Edmonton: The New Capital is a special series taking the pulse of the city. From Terwillegar to Castle Downs, CBC journalists are talking to people about how Edmonton is changing and what it means for the future.
Two new public schools — Kim Hung School and Shauna May Seneca School — finally opened their doors to students this month.
The openings were great news for patient parents and their children, who have endured crowded conditions as they waited out construction delays this fall.
Grade 6 student Milton Barran used to attend Bessie Nichols school, which he said was overflowing with 30 students per class.
He was supposed to start at Kim Hung School in September but spent the fall at Michael Phair School because of construction delays.
“When we actually got there on the first day, it was so cool,” he said.
A record number of 14 new schools, nine public and five in the Catholic district, opened in September, accommodating more than 6,500 students from kindergarten through grade nine.
Now the looming challenge is an upcoming crunch at city high schools.
Some parents wonder if the relief they are feeling at new classroom spaces will be short-lived — and whether their children will face overcrowding and boundary issues all over again in a few years.
Wonders mom Amy Barrett, who has a son in Grade 4 at Kim Hung School: “Where are all these children going?”
Rapidly growing new neighbourhoods in the south edges of the city are driving the most need for new schools.
“The growth we’re experiencing in southeast and southwest Edmonton is unprecedented,” says Boris Radyo, assistant superintendent of educational planning for the Edmonton Catholic School District.
New Catholic schools in those parts of the city are about 80 per cent full, with planners expect they will reach maximum capacity in three years or less.
In a February report, the public district said it would need 501 additional high school spaces in 2021 — and more than 6,000 additional spaces in 2025.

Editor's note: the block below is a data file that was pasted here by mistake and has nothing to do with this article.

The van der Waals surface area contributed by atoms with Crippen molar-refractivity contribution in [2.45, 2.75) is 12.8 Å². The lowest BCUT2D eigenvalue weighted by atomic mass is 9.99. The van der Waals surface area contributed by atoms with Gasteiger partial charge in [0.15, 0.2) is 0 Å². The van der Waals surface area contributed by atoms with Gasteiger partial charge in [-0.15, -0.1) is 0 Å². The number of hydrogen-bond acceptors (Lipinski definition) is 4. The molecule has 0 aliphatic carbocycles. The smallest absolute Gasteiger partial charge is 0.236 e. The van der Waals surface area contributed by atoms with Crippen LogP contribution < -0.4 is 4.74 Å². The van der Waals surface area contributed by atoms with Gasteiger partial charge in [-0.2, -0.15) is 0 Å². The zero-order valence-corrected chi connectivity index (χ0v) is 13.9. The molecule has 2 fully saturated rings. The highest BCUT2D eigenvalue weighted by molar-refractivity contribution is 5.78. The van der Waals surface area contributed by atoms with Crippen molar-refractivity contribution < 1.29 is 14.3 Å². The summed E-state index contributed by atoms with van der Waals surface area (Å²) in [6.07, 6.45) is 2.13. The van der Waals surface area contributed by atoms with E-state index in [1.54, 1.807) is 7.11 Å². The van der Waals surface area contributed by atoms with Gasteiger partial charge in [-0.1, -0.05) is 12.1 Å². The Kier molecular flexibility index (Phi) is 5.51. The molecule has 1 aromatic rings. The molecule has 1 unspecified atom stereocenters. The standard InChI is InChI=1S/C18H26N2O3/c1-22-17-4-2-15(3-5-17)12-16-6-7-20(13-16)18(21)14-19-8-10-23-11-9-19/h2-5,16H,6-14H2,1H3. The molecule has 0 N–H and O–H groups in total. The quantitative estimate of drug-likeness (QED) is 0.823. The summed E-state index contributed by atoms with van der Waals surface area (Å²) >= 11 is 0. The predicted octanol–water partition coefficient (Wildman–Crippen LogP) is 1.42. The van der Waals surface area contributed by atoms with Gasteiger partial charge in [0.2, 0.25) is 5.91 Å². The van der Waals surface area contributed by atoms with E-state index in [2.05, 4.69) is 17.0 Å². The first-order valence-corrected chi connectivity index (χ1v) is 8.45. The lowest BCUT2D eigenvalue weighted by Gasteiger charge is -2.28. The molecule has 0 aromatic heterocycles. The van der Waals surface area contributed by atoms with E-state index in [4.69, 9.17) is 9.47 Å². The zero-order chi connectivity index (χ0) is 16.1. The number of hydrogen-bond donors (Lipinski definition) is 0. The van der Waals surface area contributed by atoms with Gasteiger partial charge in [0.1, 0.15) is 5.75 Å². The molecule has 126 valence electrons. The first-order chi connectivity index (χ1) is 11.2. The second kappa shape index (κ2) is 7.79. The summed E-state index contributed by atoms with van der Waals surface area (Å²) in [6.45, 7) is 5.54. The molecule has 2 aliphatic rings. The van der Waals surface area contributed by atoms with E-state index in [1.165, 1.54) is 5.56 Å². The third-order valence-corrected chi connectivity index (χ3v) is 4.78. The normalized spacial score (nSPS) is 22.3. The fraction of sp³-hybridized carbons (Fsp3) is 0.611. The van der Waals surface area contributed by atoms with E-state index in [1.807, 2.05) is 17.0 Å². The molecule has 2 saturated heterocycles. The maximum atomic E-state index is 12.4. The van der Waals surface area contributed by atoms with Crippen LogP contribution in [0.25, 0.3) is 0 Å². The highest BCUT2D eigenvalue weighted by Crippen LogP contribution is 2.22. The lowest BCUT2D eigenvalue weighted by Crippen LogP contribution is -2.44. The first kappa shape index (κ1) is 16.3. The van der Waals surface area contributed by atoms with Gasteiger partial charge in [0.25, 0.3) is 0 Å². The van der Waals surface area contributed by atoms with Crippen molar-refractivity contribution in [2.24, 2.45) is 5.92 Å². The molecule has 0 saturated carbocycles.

“There’s going to be a crunch in 2021,” says Michelle Draper, chair of the public school board.
New buildings needed
Every year, school districts submit capital plans to the Alberta government detail their wish-lists of school construction and modernization projects.
Edmonton public has received money to build a new high school in the southwest Heritage Valley neighbourhood — but one new high school won’t be enough to solve the space problem.
The first phase of that building, which has a price tag of $79 million, will house 1,800 students. A $9-million expansion will add room for 600 more.
But the district has hopes to build two more high schools — one in the southeast neighbourhood of Silver Berry, and one in the southwest area of Riverview.
“It is critical that we get an announcement in a fairly short time period so that we can get busy with a construction of a second school,” says Lorne Parker, executive director of infrastructure for the Edmonton public schools.
The impending space shortage worries parents, many of whom have taken their young children to crowded elementary schools.
“Our primary concern is where they are going to high school,” wonders Danita MacDonald, who lives in Blackburne. Her daughter is in Grade 3 and her son is in Grade 6 at Roberta MacAdams School.